Beer festivals, siphoning gas, and pizza the size of bagels

The craft beer industry is a gold rush.

Or at least, that’s the way it surely looks to an outsider looking in.

In the past dozen years or so, as news coverage of craft brewery openings has leaked into even the shittiest newspapers in Ontario, and as local IPAs have sneaked their way onto menus among the jalapeño poppers and zesty chicken zingers of even our lamest franchise restaurants, there has surely been no shortage of opportunist who has seen the growth and noted, “Hmm, this craft beer thing is really taking off.”

The result is that there has been all manner of “unique and interesting” craft-beer-adjacent businesses that have sprung up as these opportunists channel their inner Bill Paxtons and Helen Hunts to chase the mythical tornadoes of cash they think are swirling around craft beer.

And so the beer industry has become a charlatans’ playground with all manner of snake oil salesman and huckster trying to make a quick buck. There are shady beer delivery services, over-priced beer tours, passports that apparently you must have in order to learn how to walk to various bars and pour liquid into your mouth; even, memorably, that guy who wanted to sell UV protected shaker pint glasses so that your beer wouldn’t get skunky during the precious minutes it spent in the sun on the patio.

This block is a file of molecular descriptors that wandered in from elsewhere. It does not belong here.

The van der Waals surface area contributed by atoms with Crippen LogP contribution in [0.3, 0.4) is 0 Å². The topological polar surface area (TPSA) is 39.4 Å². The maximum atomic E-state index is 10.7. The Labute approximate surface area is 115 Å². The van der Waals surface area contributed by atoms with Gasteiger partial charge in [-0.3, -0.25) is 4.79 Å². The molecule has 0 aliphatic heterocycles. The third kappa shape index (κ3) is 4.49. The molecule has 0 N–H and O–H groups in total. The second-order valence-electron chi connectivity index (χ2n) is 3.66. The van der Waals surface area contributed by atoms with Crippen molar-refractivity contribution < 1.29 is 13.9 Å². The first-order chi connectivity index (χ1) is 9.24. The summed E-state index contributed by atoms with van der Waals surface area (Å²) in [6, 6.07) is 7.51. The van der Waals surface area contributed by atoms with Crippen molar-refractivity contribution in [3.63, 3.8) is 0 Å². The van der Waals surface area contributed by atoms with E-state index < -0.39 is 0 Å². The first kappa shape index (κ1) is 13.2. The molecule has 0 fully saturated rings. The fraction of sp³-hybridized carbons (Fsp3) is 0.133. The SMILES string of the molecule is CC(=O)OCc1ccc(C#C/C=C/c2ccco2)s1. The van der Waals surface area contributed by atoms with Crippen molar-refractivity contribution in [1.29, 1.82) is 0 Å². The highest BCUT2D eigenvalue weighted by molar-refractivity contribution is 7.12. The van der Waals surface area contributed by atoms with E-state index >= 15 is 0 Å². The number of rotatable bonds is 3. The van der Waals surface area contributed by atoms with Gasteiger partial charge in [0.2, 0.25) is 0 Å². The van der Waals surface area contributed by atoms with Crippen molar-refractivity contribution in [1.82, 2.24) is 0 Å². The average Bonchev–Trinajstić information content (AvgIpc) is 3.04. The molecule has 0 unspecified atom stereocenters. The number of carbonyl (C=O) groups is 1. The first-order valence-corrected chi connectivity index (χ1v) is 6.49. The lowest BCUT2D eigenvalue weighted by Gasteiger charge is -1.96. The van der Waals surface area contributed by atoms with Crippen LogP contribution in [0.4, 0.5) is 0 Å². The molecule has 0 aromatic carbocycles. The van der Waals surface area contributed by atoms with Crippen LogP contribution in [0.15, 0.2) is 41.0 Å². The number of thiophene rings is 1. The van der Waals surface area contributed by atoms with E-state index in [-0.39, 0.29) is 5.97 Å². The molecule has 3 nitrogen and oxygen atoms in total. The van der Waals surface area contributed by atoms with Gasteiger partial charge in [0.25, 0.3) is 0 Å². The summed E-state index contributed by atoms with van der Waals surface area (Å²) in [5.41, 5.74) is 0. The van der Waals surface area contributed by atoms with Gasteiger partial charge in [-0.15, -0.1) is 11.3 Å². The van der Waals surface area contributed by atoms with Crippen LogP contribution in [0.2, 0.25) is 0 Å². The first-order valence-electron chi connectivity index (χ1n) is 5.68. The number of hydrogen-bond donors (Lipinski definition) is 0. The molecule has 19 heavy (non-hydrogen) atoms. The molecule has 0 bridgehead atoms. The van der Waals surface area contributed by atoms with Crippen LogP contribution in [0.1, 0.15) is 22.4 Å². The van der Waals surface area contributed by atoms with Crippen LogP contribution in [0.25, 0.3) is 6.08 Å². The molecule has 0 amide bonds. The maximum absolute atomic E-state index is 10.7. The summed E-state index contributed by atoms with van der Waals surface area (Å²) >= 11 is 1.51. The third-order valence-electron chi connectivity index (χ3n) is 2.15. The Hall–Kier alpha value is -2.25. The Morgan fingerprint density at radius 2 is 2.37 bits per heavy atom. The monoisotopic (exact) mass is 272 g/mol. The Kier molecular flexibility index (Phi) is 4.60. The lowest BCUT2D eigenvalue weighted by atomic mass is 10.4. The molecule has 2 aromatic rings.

But even with all these greasy characters lurking around your local tap room talking about their gofundme pages, to my mind there is little competition for the title of Greasiest; because that honour easily goes to organizers of craft beer festivals. In my near decade of experience as a semi-professional drinks writer, I can confirm that I’ve seen no subsection of craft beer that is more prone to fuckery than the part of the business that revolves around the organization and execution of festivals. Continue reading “Beer festivals, siphoning gas, and pizza the size of bagels”

Vegandale, hard seltzer, and the swing of the pendulum